Every year on November 19th, the country of Belize celebrates Garifuna Settlement Day. While it is always nice to visit a country during one of its cultural holidays, you may wonder what this day is about or who the Garifuna may be, in the first place. This article seeks to explain both of these questions.
The Garifuna People
Yurumein, known as the island of St. Vincent, lies within the Lesser Antilles and is the ancestral homeland of the Garinagu (the plural form of Garifuna). This island served as a refuge for several West Africans after a pair of shipwrecks occurred. These West Africans engaged in cultural and genetic intermingling with the indigenous Arawak and Carib peoples already present, resulting in the Garifuna people we know today.
The Garifuna lived on St. Vincent, along with French settlers, until the British Empire discovered the place. Britain’s conquest saw the Garinagu surrendering in 1796 and being displaced to the islands of Balliceaux and Roatán. The few Garifuna who survived this era resettled in Honduras, Guatemala, and Belize.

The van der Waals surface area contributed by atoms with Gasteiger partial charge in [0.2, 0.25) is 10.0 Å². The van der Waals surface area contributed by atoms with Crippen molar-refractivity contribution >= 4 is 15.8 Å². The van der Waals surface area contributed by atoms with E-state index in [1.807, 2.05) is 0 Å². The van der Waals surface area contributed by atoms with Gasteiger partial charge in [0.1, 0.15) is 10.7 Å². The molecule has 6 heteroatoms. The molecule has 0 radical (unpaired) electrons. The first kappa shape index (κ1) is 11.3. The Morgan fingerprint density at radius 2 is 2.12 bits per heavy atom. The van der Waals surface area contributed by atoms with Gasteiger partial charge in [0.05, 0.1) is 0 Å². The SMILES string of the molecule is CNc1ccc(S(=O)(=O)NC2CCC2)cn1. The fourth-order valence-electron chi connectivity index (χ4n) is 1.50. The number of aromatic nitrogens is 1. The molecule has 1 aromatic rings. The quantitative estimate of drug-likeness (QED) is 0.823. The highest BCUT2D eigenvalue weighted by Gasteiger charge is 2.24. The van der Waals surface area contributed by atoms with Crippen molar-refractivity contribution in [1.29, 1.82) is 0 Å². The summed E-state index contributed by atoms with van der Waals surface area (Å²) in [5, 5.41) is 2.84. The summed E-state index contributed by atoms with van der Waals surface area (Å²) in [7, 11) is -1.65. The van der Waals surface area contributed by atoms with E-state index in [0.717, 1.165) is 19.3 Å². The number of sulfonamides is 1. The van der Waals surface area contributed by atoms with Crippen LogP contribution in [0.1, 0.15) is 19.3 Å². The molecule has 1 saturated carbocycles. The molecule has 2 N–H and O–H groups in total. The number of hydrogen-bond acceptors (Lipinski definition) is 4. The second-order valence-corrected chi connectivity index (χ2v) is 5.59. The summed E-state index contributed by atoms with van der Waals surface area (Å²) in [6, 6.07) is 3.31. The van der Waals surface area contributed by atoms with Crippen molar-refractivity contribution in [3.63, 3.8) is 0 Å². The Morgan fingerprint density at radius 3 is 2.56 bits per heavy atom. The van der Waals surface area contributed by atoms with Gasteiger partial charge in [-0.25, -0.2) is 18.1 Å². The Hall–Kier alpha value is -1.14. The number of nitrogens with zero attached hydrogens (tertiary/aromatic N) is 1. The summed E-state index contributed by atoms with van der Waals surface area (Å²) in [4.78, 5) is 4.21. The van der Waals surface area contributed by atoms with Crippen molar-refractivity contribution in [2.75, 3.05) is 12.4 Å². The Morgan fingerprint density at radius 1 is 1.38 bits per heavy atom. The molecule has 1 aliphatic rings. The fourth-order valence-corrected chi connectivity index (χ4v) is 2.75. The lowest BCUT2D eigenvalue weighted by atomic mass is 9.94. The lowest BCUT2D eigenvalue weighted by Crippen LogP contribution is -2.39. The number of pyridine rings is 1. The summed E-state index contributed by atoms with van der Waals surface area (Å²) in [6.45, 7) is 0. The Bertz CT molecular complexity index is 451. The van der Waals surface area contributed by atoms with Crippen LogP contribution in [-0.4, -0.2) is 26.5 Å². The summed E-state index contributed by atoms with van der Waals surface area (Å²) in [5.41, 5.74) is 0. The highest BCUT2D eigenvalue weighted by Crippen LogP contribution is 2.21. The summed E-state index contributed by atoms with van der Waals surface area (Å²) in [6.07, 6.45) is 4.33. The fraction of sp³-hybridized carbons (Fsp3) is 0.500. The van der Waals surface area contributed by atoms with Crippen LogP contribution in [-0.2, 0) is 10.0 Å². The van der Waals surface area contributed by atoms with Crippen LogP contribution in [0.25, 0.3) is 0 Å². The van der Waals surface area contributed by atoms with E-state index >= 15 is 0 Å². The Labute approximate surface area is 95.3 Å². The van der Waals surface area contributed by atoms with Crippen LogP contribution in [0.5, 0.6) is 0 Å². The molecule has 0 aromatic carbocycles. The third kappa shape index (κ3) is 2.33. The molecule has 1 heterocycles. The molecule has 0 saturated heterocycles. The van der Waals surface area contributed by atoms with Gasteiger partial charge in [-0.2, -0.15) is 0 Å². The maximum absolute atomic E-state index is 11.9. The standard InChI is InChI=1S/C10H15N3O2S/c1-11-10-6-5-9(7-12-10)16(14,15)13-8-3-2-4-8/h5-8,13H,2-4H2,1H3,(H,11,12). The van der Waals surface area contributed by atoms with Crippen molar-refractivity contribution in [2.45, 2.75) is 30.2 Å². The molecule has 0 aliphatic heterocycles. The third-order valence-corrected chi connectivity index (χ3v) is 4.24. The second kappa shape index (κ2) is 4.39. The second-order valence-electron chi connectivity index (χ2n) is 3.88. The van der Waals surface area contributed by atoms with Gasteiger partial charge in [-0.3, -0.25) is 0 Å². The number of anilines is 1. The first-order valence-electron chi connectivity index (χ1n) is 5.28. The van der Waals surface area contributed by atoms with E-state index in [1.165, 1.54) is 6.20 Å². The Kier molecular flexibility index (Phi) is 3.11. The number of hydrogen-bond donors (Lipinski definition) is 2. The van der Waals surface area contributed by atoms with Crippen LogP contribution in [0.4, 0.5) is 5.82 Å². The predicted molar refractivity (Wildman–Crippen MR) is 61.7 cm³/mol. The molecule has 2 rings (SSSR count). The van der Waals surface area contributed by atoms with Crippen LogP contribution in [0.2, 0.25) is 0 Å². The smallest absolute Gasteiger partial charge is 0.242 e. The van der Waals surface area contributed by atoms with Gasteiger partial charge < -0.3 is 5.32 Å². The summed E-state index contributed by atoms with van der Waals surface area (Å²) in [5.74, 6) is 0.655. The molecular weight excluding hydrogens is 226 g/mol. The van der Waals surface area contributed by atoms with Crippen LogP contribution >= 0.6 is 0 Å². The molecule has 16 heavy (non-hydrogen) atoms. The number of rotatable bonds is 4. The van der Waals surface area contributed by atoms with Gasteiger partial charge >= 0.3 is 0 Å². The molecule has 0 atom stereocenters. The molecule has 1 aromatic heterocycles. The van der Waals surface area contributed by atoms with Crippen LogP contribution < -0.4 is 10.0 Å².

In the early 1800s, the Garinagu established a presence along the region now known as Belize. With slavery abolished in 1808 and Belizean emancipation in 1838, there was a deficit in the workforce; this allowed Garinagu to work in the logging industry. Notable Belizean Garifuna communities are Barranco, Dangriga, Georgetown, Hopkins, Punta Gorda, Libertad, and Seine Bight; the earliest days of these communities entailed subsistence farming and fishing.
In 2001, UNESCO declared that the language, music, and dance of the Garifuna people were a “Masterpiece of the Oral and Intangible Heritage of Humanity.”
Garifuna Settlement Day
This day commemorates the moment when the Garifuna reached Belize after their British deportation and was invented by Thomas Vincent Ramos. While southern Belize began acknowledging it as a public holiday in 1943, Garifuna Settlement Day was not a national holiday until 1977. The holiday’s intent is to keep the Garifuna relevant to future generations while paying homage to the Garifuna that have come before. As expected, this day is for partaking in all things Garifuna, like their dancing, food, and music.
If this sounds at all appealing to you while you are down in Belize, consider booking your stay at San Ignacio Resort Hotel. The resort offers the finest accommodations available and the facilities are close to the best Garifuna activities in the country.